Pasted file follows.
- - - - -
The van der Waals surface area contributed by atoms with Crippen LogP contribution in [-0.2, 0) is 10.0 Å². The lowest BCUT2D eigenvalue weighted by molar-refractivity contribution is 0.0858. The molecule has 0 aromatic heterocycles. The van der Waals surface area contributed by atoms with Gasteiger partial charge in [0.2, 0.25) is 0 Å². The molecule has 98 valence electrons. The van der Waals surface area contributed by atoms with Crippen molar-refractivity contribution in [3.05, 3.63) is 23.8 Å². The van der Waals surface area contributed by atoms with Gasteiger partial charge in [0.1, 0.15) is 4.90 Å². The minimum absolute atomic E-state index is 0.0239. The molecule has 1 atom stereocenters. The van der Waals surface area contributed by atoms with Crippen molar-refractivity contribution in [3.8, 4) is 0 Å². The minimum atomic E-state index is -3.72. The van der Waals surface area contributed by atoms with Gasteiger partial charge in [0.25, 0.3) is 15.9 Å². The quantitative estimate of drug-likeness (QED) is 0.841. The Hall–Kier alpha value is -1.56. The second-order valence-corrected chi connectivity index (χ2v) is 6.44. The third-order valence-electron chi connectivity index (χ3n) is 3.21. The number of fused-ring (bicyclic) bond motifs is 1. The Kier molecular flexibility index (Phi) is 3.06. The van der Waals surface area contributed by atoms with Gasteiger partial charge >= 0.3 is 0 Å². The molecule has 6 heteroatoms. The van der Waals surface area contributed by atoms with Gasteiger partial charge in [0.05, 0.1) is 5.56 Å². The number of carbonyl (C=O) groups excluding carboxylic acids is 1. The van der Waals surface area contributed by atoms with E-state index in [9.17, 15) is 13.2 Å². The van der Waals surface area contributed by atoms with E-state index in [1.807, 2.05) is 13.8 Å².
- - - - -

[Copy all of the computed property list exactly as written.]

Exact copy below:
The van der Waals surface area contributed by atoms with Crippen LogP contribution in [-0.2, 0) is 10.0 Å². The lowest BCUT2D eigenvalue weighted by molar-refractivity contribution is 0.0858. The molecule has 0 aromatic heterocycles. The van der Waals surface area contributed by atoms with Gasteiger partial charge in [0.2, 0.25) is 0 Å². The molecule has 98 valence electrons. The van der Waals surface area contributed by atoms with Crippen molar-refractivity contribution in [3.05, 3.63) is 23.8 Å². The van der Waals surface area contributed by atoms with Gasteiger partial charge in [0.1, 0.15) is 4.90 Å². The minimum absolute atomic E-state index is 0.0239. The molecule has 1 atom stereocenters. The van der Waals surface area contributed by atoms with Crippen molar-refractivity contribution in [3.8, 4) is 0 Å². The minimum atomic E-state index is -3.72. The van der Waals surface area contributed by atoms with Gasteiger partial charge in [0.25, 0.3) is 15.9 Å². The quantitative estimate of drug-likeness (QED) is 0.841. The Hall–Kier alpha value is -1.56. The second-order valence-corrected chi connectivity index (χ2v) is 6.44. The third-order valence-electron chi connectivity index (χ3n) is 3.21. The number of fused-ring (bicyclic) bond motifs is 1. The Kier molecular flexibility index (Phi) is 3.06. The van der Waals surface area contributed by atoms with Gasteiger partial charge >= 0.3 is 0 Å². The molecule has 6 heteroatoms. The van der Waals surface area contributed by atoms with Gasteiger partial charge in [0.05, 0.1) is 5.56 Å². The number of carbonyl (C=O) groups excluding carboxylic acids is 1. The van der Waals surface area contributed by atoms with E-state index in [9.17, 15) is 13.2 Å². The van der Waals surface area contributed by atoms with E-state index in [1.807, 2.05) is 13.8 Å².